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Adolescent Methamphetamine Use and Sexual Risk Behaviour in Secondary School Students in Cape Town, South Africa

NCJ Number
Drug and Alcohol Review Volume: 27 Issue: 6 Dated: November 2008 Pages: 687-692
Andreas Pluddemann; Alan J. Flisher; Catherine Mathews; Tara Carney; Carl Lombard
Date Published
November 2008
6 pages
This study investigated involvement in methamphetamine use and sexual risk behaviors among adolescents in Cape Town, South Africa.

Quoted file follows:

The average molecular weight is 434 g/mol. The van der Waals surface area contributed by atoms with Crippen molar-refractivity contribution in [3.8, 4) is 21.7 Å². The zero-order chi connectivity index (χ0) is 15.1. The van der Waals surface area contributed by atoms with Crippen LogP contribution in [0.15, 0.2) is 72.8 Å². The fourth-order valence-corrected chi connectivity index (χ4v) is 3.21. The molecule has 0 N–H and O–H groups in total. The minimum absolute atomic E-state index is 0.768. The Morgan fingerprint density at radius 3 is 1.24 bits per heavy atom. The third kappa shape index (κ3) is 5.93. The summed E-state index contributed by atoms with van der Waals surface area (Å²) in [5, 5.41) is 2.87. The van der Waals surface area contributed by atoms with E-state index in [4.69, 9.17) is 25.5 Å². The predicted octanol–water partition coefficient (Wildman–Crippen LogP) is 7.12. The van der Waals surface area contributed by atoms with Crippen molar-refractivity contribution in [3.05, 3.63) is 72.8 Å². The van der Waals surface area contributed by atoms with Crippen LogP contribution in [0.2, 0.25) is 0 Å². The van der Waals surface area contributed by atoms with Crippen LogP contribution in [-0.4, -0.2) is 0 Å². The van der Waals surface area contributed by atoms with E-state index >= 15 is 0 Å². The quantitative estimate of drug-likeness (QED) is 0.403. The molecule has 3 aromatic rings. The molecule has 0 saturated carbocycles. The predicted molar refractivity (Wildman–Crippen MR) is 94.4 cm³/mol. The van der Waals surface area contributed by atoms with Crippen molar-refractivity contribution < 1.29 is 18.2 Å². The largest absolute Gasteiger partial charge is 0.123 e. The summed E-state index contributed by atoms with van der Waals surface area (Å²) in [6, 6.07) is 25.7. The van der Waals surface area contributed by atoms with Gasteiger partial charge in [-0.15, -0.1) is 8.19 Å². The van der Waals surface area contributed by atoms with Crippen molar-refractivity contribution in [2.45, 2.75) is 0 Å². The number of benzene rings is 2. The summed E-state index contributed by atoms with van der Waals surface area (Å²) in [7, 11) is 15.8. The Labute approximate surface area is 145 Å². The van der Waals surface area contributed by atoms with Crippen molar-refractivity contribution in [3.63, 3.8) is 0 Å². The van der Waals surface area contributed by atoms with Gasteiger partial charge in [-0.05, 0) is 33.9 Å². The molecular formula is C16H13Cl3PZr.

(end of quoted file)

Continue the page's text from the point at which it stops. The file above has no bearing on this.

Findings in this survey of grade nine students showed a number of associations between using methamphetamine and engaging in sexual risk behavior, indicating that methamphetamine use by adolescents might impact on sexual risk behavior in this population. The associations found between the use of methamphetamine and HIV risk behaviors indicate that the use of methamphetamine may escalate the risk for contracting HIV. The proportion of students who engaged in sexual risk behaviors were significantly higher for those students who had used methamphetamine recently (in the last 12 months and especially in the last 30 days) compared to those who had not used it or who had only used the drug once. Almost 60 percent of students who had used methamphetamine in the past 30 days had also had vaginal sex at least once, compared to about one in four of those who had never used methamphetamine. Students who had used methamphetamine in the past 30 days were significantly more likely to have engaged in sexual risk behaviors than those who had not used the drug and those who did not report use in the past 12 months. Findings suggest that school-based prevention and education programs particularly need to incorporate these results when finding programs focusing on Sexual Transmitted Infection (STI) prevention and those focusing on drug abuse prevention. Data were collected from 4,605 grade nine students in 15 randomly selected and 15 matched schools in Cape Town. Tables and references